This article comes from the journal Science et Avenir – Les Indispensables n° 205 dated April/June 2021.
As soon as they are produced, our food begins a rigorous process of decomposition under the influence of microorganisms, oxygen or light. The challenge raised by human genius in various ways, starting with summer.
The tin can was born at the same time as sterilization
Cooking kills germs. As for dehydration, it inhibits the growth of microorganisms in the water contained in the food. The treatment of meat by drying would be attested 50,000 years ago, at the Pradales (Charente) hunting station, where bite marks were found on the bones of reindeer slaughtered in quantity here by Neanderthals. Dehydration can also be achieved in brine, dried or salted water, or by sugar that binds to water molecules. The result is confectionery, sour herring and other hams.
Another preservation process is smoking, which combines dehydration with the action of antimicrobial and antioxidant substances present in the smoke. In the 19th century, confectioner Nicolas Appert’s techniques were added to these secular techniques: he then tested the preservation of foods cooked in airtight glass containers, soon replaced by tin cans immersed in boiling water. Tin was born at the same time as sterilization (between 100 and 150 °C). The pasteurization method will be between 62 and 88 °C, which makes it possible to reduce the amount of microorganisms without excessively denaturing the food.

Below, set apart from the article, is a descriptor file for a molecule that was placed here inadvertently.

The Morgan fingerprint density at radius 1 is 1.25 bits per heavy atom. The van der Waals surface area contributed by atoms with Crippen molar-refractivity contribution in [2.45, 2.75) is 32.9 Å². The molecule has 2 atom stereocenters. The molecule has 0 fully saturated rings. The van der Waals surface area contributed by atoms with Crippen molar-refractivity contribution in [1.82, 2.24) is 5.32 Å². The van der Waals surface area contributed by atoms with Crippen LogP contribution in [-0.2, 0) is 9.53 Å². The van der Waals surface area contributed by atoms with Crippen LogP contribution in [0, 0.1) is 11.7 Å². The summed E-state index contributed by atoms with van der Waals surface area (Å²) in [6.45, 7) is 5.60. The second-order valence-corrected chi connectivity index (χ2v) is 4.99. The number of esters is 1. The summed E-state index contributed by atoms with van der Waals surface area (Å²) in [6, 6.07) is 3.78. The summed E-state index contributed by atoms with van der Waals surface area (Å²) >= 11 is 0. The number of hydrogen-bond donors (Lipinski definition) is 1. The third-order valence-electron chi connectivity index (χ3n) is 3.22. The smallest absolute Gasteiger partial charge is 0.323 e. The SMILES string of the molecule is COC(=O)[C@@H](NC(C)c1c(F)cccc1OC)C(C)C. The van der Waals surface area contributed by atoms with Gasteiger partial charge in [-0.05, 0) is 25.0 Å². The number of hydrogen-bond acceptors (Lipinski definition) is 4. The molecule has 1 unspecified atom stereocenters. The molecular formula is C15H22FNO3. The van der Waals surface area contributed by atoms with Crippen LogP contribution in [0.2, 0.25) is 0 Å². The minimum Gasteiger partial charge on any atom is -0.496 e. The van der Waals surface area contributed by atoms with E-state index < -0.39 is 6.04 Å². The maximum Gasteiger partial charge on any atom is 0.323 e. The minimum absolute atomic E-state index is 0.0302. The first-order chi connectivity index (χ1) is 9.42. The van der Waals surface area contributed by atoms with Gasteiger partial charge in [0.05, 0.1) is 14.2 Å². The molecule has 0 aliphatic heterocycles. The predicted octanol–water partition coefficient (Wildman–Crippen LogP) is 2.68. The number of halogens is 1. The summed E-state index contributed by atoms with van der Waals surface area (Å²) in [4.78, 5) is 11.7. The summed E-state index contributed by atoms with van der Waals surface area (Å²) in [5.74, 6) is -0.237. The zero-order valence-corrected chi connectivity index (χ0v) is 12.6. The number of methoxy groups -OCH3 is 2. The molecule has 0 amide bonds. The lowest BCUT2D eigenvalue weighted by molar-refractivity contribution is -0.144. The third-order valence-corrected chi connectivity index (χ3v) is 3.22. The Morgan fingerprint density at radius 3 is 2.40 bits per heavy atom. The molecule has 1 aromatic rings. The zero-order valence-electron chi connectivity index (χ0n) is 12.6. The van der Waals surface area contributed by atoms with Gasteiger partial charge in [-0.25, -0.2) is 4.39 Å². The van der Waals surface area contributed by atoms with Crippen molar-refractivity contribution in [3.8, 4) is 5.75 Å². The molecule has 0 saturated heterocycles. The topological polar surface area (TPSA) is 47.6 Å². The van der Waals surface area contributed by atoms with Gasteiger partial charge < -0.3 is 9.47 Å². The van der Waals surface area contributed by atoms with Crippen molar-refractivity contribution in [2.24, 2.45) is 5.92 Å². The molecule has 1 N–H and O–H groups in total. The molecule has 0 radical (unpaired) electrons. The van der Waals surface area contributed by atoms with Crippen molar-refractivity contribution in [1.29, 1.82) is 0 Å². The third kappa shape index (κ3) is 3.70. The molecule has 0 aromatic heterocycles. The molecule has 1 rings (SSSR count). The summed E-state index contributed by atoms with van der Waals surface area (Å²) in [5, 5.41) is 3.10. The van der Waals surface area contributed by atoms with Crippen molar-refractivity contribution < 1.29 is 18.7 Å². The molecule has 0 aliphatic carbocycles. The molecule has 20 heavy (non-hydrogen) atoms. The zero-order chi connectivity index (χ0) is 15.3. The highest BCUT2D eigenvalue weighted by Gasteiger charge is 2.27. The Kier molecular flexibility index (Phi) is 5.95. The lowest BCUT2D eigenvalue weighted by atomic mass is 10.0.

Freezing stops the enzymatic action of yeasts and molds
It is also well known that there is protection from cold. Preservation has been practiced in wells, caves or ice for thousands of years. Ancient Rome was already stocking up on blocks of ice extracted directly from glaciers. Always cold, freezing at -20 °C stops the enzymatic action of yeasts and molds as well as the oxidation process. But gradually freezing, the water contained in the cells of the food forms large crystals that eventually break them, deforming the products. Deep freezing has made remarkable improvements in this area.
Inspired by the practices of the Inuit, it involves keeping foods at -40 °C or -50 °C for between five and fifteen minutes to prevent frozen crystals from developing. Lyophilization adds to this rapid solidification by the elimination of interstitial ice by sublimation, i.e. cold drying. These recent preservation processes have marginalized fermentation, which is as old as cooking. This process often occurs without oxygen and allows microorganisms to convert food through the action of enzymes.
Cutting-edge technologies have not been abandoned
In addition, some storage methods also promote the preservation of food. In silos and cellars, minimally perishable foods can be stored for several months when temperature, light, humidity and oxygen levels are under control. State-of-the-art techniques have not been abandoned, such as irradiation, the elegantly renamed ionization, which is subjected to gamma radiation or a very high energy electron beam to destroy microorganisms and prevent ripening and germination.
Nanoparticles, for their part, can be found in food and containers. Thus, the EU-funded Nanopack project has made it possible to develop plastic films with mineral nanotubes that release antimicrobial essential oils into the packaging, slowing oxidation, humidity changes and microbial growth. The result: mold-free bread for three weeks.
by François Folietta
Analyst. Amateur problem solver. Wannabe internet expert. Coffee geek. Tv guru. Award-winning communicator. Food nerd.